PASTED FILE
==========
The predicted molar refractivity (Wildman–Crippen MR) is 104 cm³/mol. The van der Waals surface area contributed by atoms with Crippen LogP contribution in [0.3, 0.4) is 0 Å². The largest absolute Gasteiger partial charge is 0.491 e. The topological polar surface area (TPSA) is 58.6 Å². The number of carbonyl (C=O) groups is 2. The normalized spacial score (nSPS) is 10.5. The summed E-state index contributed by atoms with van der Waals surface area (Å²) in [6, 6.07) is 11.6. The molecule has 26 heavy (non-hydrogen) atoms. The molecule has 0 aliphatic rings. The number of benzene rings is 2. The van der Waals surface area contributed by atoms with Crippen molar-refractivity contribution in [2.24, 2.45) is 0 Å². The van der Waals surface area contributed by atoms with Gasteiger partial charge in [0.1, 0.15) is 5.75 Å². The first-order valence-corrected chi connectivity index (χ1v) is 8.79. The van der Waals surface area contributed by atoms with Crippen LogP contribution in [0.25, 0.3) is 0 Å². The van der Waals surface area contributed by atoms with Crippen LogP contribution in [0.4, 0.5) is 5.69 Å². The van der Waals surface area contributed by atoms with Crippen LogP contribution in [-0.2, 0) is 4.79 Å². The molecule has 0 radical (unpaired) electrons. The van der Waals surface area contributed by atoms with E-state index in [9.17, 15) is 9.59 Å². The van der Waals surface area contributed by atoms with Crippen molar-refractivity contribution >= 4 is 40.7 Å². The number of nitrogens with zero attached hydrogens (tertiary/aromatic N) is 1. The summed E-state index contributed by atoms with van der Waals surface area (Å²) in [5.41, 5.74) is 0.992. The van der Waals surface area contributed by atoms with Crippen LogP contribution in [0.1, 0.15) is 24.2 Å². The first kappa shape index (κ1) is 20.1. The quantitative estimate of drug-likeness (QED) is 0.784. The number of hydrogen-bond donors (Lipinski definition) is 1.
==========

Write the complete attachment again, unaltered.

The predicted molar refractivity (Wildman–Crippen MR) is 104 cm³/mol. The van der Waals surface area contributed by atoms with Crippen LogP contribution in [0.3, 0.4) is 0 Å². The largest absolute Gasteiger partial charge is 0.491 e. The topological polar surface area (TPSA) is 58.6 Å². The number of carbonyl (C=O) groups is 2. The normalized spacial score (nSPS) is 10.5. The summed E-state index contributed by atoms with van der Waals surface area (Å²) in [6, 6.07) is 11.6. The molecule has 26 heavy (non-hydrogen) atoms. The molecule has 0 aliphatic rings. The number of benzene rings is 2. The van der Waals surface area contributed by atoms with Crippen molar-refractivity contribution in [2.24, 2.45) is 0 Å². The van der Waals surface area contributed by atoms with Gasteiger partial charge in [0.1, 0.15) is 5.75 Å². The first-order valence-corrected chi connectivity index (χ1v) is 8.79. The van der Waals surface area contributed by atoms with Crippen LogP contribution in [0.25, 0.3) is 0 Å². The van der Waals surface area contributed by atoms with Crippen LogP contribution in [0.4, 0.5) is 5.69 Å². The van der Waals surface area contributed by atoms with Crippen LogP contribution in [-0.2, 0) is 4.79 Å². The molecule has 0 radical (unpaired) electrons. The van der Waals surface area contributed by atoms with E-state index in [9.17, 15) is 9.59 Å². The van der Waals surface area contributed by atoms with Crippen molar-refractivity contribution >= 4 is 40.7 Å². The number of nitrogens with zero attached hydrogens (tertiary/aromatic N) is 1. The summed E-state index contributed by atoms with van der Waals surface area (Å²) in [5.41, 5.74) is 0.992. The van der Waals surface area contributed by atoms with Crippen LogP contribution in [0.1, 0.15) is 24.2 Å². The first kappa shape index (κ1) is 20.1. The quantitative estimate of drug-likeness (QED) is 0.784. The number of hydrogen-bond donors (Lipinski definition) is 1.